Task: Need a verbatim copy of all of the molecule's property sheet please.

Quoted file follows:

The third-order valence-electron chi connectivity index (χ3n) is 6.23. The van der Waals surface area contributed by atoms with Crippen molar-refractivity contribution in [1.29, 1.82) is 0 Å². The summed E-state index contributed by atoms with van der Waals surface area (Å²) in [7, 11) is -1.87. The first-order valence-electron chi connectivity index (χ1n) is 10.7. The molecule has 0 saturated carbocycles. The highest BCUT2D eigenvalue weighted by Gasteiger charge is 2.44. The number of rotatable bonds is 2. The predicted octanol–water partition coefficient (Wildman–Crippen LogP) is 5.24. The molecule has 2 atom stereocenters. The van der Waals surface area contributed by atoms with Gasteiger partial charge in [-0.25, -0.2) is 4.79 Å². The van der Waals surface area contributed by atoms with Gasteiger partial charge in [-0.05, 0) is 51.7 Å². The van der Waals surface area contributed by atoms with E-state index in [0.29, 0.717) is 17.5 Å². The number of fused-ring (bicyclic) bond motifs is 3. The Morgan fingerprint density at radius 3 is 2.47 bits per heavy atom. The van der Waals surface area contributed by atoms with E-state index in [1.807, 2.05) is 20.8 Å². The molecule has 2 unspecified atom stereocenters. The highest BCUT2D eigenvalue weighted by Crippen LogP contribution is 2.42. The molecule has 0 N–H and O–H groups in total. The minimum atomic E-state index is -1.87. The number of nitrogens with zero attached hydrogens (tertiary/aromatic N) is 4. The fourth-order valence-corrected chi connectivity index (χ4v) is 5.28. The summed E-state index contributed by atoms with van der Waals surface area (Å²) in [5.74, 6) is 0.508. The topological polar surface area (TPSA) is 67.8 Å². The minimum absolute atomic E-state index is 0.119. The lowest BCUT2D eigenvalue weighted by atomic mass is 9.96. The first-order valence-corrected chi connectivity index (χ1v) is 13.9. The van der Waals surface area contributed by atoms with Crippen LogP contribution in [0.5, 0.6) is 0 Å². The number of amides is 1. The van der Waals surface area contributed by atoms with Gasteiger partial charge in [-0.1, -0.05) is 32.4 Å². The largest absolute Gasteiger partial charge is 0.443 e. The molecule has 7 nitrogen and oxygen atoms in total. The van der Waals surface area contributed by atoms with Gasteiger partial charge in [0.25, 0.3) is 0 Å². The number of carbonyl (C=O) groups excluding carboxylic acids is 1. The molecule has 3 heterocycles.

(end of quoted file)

The third-order valence-electron chi connectivity index (χ3n) is 6.23. The van der Waals surface area contributed by atoms with Crippen molar-refractivity contribution in [1.29, 1.82) is 0 Å². The summed E-state index contributed by atoms with van der Waals surface area (Å²) in [7, 11) is -1.87. The first-order valence-electron chi connectivity index (χ1n) is 10.7. The molecule has 0 saturated carbocycles. The highest BCUT2D eigenvalue weighted by Gasteiger charge is 2.44. The number of rotatable bonds is 2. The predicted octanol–water partition coefficient (Wildman–Crippen LogP) is 5.24. The molecule has 2 atom stereocenters. The van der Waals surface area contributed by atoms with Gasteiger partial charge in [-0.25, -0.2) is 4.79 Å². The van der Waals surface area contributed by atoms with Gasteiger partial charge in [-0.05, 0) is 51.7 Å². The van der Waals surface area contributed by atoms with E-state index in [0.29, 0.717) is 17.5 Å². The number of fused-ring (bicyclic) bond motifs is 3. The Morgan fingerprint density at radius 3 is 2.47 bits per heavy atom. The van der Waals surface area contributed by atoms with E-state index in [1.807, 2.05) is 20.8 Å². The molecule has 2 unspecified atom stereocenters. The highest BCUT2D eigenvalue weighted by Crippen LogP contribution is 2.42. The molecule has 0 N–H and O–H groups in total. The minimum atomic E-state index is -1.87. The number of nitrogens with zero attached hydrogens (tertiary/aromatic N) is 4. The fourth-order valence-corrected chi connectivity index (χ4v) is 5.28. The summed E-state index contributed by atoms with van der Waals surface area (Å²) in [5.74, 6) is 0.508. The topological polar surface area (TPSA) is 67.8 Å². The minimum absolute atomic E-state index is 0.119. The lowest BCUT2D eigenvalue weighted by atomic mass is 9.96. The first-order valence-corrected chi connectivity index (χ1v) is 13.9. The van der Waals surface area contributed by atoms with Crippen LogP contribution in [0.5, 0.6) is 0 Å². The number of amides is 1. The van der Waals surface area contributed by atoms with Gasteiger partial charge in [-0.1, -0.05) is 32.4 Å². The largest absolute Gasteiger partial charge is 0.443 e. The molecule has 7 nitrogen and oxygen atoms in total. The van der Waals surface area contributed by atoms with Gasteiger partial charge in [0.25, 0.3) is 0 Å². The number of carbonyl (C=O) groups excluding carboxylic acids is 1. The molecule has 3 heterocycles.